Thursday, January 24, 2013

Cell Biology

When you start learning biology, there are new terms. With computers, your job, and/or your school, you learn new things all the time, so you are already acquainted with the activity. So I hope you will be open to learning about cell biology. It is a fascinating subject, and well worth the time. Perhaps you already know biology, but I hope you will still look at what I have here.

There are an estimated 75 trillion cells in the human body (and trillions of atoms in each cell). From bacteria to humans the cell is the basic unit of biology, and its activities are called “metabolism.” The cell absorbs and stores food, then breaks it down and converts it into energy. It uses energy to reproduce DNA (genes) and assemble proteins among other things. The DNA is used as a code for the proteins  which in turn do the work of the cell and the body. For example, your muscles have muscle cells which contain muscle proteins that contract and relax. They are called by specific terms, but we don’t have to name everything to get the overall perspective.

One of the basic parts of the ongoing process of metabolism is where several groups of proteins are embedded in a membrane of of the cell. The membranes are in folds, and in humans the folds are parts of what are called mitochondria (mite-oh-CON-dree-ah). First I have a short video (less than 4 minutes) for you to see how one of the groups works to form the energy molecule called ATP. ATP has chemical qualities that give it the ability to use a chemical bond for activity needed in the cell as I described above. It changes to ADP when used up, then is re-cycled back to ATP by this complex. You may hear some terms you don’t understand, but just try to get the concept of this series of steps going on in most of your body’s cells.

The video is done by North Dakota State University which has done other animations you can see here and here if you want to learn more. As interesting as the above video is, the protein complexes are drawn rather simply. Below is a more detailed picture of a series of complexes needed to make the last one, ATP Synthase (SIN-thase), work. They are needed to produce the electrical gradient which is described in the video. The mitochondrial membrane is pictured between the complexes, with ATP Synthase at the far right.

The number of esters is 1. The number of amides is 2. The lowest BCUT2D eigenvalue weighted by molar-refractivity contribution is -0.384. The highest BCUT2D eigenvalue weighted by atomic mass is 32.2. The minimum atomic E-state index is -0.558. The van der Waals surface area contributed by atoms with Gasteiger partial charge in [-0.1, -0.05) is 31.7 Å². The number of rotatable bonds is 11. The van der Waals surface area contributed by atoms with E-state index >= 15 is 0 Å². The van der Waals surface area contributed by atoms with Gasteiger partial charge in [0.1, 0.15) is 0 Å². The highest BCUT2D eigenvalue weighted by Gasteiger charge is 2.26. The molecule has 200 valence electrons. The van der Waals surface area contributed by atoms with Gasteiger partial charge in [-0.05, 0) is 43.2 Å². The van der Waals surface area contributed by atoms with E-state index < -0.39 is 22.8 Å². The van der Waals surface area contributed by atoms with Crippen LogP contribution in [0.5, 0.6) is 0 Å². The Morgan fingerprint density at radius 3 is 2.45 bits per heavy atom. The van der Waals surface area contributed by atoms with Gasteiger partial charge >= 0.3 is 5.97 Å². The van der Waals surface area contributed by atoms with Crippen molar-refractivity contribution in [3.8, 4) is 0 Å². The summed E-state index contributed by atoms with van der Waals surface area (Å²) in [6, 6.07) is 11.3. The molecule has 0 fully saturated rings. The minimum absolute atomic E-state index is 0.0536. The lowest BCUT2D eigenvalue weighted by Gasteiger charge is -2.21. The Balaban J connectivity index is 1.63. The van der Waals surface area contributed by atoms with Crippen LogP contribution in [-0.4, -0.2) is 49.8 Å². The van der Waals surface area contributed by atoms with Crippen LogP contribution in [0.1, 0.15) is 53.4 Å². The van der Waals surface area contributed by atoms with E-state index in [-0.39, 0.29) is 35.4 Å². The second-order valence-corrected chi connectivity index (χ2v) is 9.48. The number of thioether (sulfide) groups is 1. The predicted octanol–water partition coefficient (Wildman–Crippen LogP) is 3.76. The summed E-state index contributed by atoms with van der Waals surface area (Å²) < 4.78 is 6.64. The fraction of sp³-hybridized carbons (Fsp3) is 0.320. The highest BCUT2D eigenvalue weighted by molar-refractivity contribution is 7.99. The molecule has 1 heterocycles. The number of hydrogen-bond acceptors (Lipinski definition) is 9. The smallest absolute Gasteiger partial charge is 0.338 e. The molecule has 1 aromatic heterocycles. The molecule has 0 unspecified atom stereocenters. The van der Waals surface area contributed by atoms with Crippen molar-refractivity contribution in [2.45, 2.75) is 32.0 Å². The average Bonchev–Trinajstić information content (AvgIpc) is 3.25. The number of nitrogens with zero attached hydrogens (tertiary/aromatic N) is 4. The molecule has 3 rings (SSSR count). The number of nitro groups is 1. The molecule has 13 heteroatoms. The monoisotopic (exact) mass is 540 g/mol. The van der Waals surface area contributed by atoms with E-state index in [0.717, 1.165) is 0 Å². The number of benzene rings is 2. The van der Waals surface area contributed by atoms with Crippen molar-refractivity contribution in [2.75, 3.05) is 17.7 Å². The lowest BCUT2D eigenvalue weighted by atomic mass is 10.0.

The picture comes from a database called Kegg, standing for Kyoto Encyclopedia of Genes and Genomes . The boxes in the picture give information for various parts of the complex when you click on them at the Kegg website.

Now, please stick with me a little longer to get more of the perspective of how complicated this series is. In the picture, the last group of proteins on the right is ATP Synthase. On the bottom part, there are blue-colored sections. The middle has a B on it for beta subunit (beta is Greek for “B”). Proteins are made of yet smaller units called amino acids (ah-ME-no acids). These are repeating groups of atoms, including carbon, oxygen, nitrogen and hydrogen (C, O, N and H). Here is a picture of one of the 20 types of amino acids found in biology, called alanine (AL-ah-neen):

The types of amino acids need to be in correct order, according to their size, electrical charge and other factors, so the proteins can fold into the shapes in which they function. It is similar to machine parts which need to have the right shapes to fit and move together. Now I have just one more picture. It is the list of amino acids in this one part of the whole complex, the beta (B) subunit of ATP Synthase as pictured above. This particular one (human) has 529 amino acids, as listed in another database called Uniprot . Each letter stands for an amino acid, such as A for alanine:



All the proteins parts of this entire complex are made of various arrangements of the amino acids. Many are at least 100 amino acids and some are many more, as you have seen. These need to be constructed and put together within most of the cells that we have. There are many such complexes within each cell.

Thank you for bearing with me to learn about this part of cell metabolism. Remember, this is only a very small fraction of the complexity in the cells. Even small organisms need energy systems such as these to put together their own genes and proteins. Please think about whether this could have come about by chance, no matter what the time frame. After all, a computer would not form on its own, no matter how many billions years pass, and that is not nearly as complicated as we are.

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